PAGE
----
SIOUX FALLS, S.D. (KELO) — Whether you’ve stepped through the doors of the Cathedral of St. Joseph many times or are just experiencing the views for the first time, the architecture and art of this building grabs your attention.
“It’s just a really great space, a great place to worship,” Sharon Frisbie said. “It’s a great community. I’ve met lots of people over the years young and old, made some great friends here.”
Frisbie worships here and has done so for more than two decades. On Tuesday, the Cathedral of St. Joseph will celebrate the 100-year anniversary of its dedication.
“A dedication means it becomes the official cathedral of the diocese, so this is the cathedral for the Catholic diocese of eastern South Dakota, we say the Diocese of Sioux Falls, but for the whole east river of South Dakota,” the Rev. James Morgan said.
Morgan is a priest here. Construction, he says, began in 1915 but eventually took a break.
“In 1917 they stop. Why? World War I,” Morgan said. “Men, resources are gone because they’re fighting a war overseas.”
Morgan says this building means so much to so many.
“It’s a little bit of heaven here on earth, I think for people of all faiths,” Morgan said. “It doesn’t make any difference whether they’re Catholic or not Catholic, or if they’re even Christian or non-Christian, people see this building from far away, down on the bottom of Sioux Falls, whatever point you’re entering if they see it, they, and just by the look of it, you know it’s a house of prayer, it’s a house of God.”
Morgan says the towering cathedral not only spans beyond denominations, but also beyond city limits.
“I think when we talk about this cathedral being a place where Catholics worship, people from Sioux Falls come up and they attempt to pray and feel God’s presence, we have to remember that this is something that stands for everyone I think in the whole state,” Morgan said.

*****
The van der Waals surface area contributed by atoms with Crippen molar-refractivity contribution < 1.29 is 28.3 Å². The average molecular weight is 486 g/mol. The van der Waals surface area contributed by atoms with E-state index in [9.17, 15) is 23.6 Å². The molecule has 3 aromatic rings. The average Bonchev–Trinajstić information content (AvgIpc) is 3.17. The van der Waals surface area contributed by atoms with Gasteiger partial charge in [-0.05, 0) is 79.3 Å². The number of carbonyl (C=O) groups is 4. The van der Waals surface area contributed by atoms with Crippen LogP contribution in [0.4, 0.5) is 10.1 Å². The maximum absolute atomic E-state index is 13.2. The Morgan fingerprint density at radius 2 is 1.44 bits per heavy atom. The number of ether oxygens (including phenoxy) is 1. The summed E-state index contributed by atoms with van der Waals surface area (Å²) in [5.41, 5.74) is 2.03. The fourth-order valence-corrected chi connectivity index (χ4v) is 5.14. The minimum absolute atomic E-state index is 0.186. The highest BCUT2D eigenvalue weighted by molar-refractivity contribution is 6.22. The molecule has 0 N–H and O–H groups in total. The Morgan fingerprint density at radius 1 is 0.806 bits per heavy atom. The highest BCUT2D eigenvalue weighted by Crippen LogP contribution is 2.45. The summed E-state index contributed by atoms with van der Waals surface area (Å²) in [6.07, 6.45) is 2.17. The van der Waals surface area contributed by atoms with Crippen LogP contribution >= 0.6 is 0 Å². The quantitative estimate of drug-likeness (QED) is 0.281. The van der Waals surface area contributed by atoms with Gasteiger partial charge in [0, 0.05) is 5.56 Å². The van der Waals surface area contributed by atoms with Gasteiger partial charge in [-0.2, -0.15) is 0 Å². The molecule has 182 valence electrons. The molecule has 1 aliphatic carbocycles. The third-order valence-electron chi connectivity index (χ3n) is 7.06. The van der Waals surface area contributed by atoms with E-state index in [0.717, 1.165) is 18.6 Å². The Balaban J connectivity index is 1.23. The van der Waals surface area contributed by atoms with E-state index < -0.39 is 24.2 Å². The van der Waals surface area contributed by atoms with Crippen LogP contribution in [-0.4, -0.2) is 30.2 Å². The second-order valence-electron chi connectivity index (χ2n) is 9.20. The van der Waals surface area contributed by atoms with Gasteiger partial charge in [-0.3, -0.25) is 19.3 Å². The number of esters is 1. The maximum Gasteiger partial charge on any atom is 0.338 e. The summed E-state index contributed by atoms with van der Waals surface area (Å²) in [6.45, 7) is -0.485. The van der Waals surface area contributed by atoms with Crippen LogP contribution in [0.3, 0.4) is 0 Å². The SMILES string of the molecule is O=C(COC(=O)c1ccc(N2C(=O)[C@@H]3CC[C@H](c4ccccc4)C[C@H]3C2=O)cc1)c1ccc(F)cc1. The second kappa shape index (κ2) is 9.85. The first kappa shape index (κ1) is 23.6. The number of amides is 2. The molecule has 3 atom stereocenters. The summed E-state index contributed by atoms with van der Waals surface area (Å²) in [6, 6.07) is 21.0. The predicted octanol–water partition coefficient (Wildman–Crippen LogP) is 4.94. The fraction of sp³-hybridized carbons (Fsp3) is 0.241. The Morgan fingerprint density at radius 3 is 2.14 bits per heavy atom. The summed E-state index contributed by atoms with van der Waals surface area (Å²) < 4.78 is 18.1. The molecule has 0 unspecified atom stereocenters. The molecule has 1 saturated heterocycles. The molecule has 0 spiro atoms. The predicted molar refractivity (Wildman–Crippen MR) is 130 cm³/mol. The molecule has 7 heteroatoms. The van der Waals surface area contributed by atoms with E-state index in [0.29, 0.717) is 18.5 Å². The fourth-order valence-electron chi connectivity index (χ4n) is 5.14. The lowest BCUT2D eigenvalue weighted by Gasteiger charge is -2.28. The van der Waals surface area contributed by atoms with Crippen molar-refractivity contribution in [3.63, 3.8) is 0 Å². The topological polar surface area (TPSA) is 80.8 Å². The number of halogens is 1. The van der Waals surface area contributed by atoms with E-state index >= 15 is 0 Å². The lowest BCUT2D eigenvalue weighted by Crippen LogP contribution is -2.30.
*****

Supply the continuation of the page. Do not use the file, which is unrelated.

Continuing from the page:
Just look above at the spires.
“The spires are very interesting,” Morgan said. “If you look at them, they were made in a way even though they kind of look like they’re tiled, they were made in a way to reflect the heads of grain.”
But it’s so much more than physically impressive. Just ask Frisbie.
“When my husband was deployed it was a good place to come and have quiet time and be deep in prayer,” Frisbie said.
“I think this is a place of refuge, for those people who are coming from places like Eritrea, and Sudan, and Burundi, and the Congo, and Cameroon,” Morgan said.
This refuge has now hit 100 years.
“I just think it’s a great milestone,” Frisbie said.
“I think for long-time north-enders, this is a walk down memory lane. it really is,” Morgan said. “I think for the people of Sioux Falls, and maybe even the people of South Dakota, this is a great achievement, an accomplishment, for even the city and the state, to have something like this, an edifice like this reach 100 years old.”
“I feel very at home here,” Frisbie said.
The cathedral has a way of pointing people in the right direction, too. Or letting them know where they should be.
“I think for anyone who comes in here, this is a place of hope,” Morgan said. “If that’s the one thing I think they leave with, even if they don’t believe in God, they know that this is a place of hope.”
“I know in my travels, and I’m sure a lot of people feel that way when you fly into Sioux Falls, you fly right by the cathedral, and it’s like, the minute you see the spires, you know you’re home,” Frisbie said.